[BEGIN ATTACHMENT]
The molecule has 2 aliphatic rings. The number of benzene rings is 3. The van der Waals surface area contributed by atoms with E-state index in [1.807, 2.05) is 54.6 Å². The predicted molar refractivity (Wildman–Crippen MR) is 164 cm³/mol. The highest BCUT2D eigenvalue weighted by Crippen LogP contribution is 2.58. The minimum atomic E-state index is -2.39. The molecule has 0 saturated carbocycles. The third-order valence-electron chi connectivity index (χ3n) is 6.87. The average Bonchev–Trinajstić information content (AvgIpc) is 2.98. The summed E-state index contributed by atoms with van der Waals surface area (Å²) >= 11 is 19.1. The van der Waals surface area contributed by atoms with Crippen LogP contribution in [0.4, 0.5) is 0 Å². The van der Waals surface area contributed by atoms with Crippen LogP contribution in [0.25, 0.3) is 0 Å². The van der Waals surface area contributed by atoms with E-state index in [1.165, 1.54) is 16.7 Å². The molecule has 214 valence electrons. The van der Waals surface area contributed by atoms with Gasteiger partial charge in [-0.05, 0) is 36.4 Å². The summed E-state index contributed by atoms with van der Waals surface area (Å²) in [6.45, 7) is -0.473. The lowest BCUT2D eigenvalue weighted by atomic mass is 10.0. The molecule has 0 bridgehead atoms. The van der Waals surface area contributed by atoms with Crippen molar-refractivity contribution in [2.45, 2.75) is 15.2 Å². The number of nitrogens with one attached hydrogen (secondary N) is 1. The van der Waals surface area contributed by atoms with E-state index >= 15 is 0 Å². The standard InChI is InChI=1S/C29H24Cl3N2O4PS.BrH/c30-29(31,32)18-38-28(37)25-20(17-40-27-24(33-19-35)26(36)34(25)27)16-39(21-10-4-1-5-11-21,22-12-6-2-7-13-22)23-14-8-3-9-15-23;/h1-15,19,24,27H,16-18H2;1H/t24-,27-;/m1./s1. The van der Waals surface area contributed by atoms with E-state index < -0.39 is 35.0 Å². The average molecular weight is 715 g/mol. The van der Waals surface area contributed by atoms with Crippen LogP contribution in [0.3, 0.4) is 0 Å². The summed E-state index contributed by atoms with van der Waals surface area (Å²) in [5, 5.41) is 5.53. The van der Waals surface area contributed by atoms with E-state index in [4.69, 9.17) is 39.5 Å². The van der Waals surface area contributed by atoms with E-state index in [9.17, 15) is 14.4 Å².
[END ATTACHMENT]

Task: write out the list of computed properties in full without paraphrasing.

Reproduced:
The molecule has 2 aliphatic rings. The number of benzene rings is 3. The van der Waals surface area contributed by atoms with E-state index in [1.807, 2.05) is 54.6 Å². The predicted molar refractivity (Wildman–Crippen MR) is 164 cm³/mol. The highest BCUT2D eigenvalue weighted by Crippen LogP contribution is 2.58. The minimum atomic E-state index is -2.39. The molecule has 0 saturated carbocycles. The third-order valence-electron chi connectivity index (χ3n) is 6.87. The average Bonchev–Trinajstić information content (AvgIpc) is 2.98. The summed E-state index contributed by atoms with van der Waals surface area (Å²) >= 11 is 19.1. The van der Waals surface area contributed by atoms with Crippen LogP contribution in [0.4, 0.5) is 0 Å². The van der Waals surface area contributed by atoms with Crippen LogP contribution in [0.25, 0.3) is 0 Å². The van der Waals surface area contributed by atoms with E-state index in [1.165, 1.54) is 16.7 Å². The molecule has 214 valence electrons. The van der Waals surface area contributed by atoms with Gasteiger partial charge in [-0.05, 0) is 36.4 Å². The summed E-state index contributed by atoms with van der Waals surface area (Å²) in [6.45, 7) is -0.473. The lowest BCUT2D eigenvalue weighted by atomic mass is 10.0. The molecule has 0 bridgehead atoms. The van der Waals surface area contributed by atoms with Crippen molar-refractivity contribution in [2.45, 2.75) is 15.2 Å². The number of nitrogens with one attached hydrogen (secondary N) is 1. The van der Waals surface area contributed by atoms with E-state index >= 15 is 0 Å². The standard InChI is InChI=1S/C29H24Cl3N2O4PS.BrH/c30-29(31,32)18-38-28(37)25-20(17-40-27-24(33-19-35)26(36)34(25)27)16-39(21-10-4-1-5-11-21,22-12-6-2-7-13-22)23-14-8-3-9-15-23;/h1-15,19,24,27H,16-18H2;1H/t24-,27-;/m1./s1. The van der Waals surface area contributed by atoms with E-state index < -0.39 is 35.0 Å². The average molecular weight is 715 g/mol. The van der Waals surface area contributed by atoms with Crippen LogP contribution in [0.3, 0.4) is 0 Å². The summed E-state index contributed by atoms with van der Waals surface area (Å²) in [5, 5.41) is 5.53. The van der Waals surface area contributed by atoms with E-state index in [4.69, 9.17) is 39.5 Å². The van der Waals surface area contributed by atoms with E-state index in [9.17, 15) is 14.4 Å².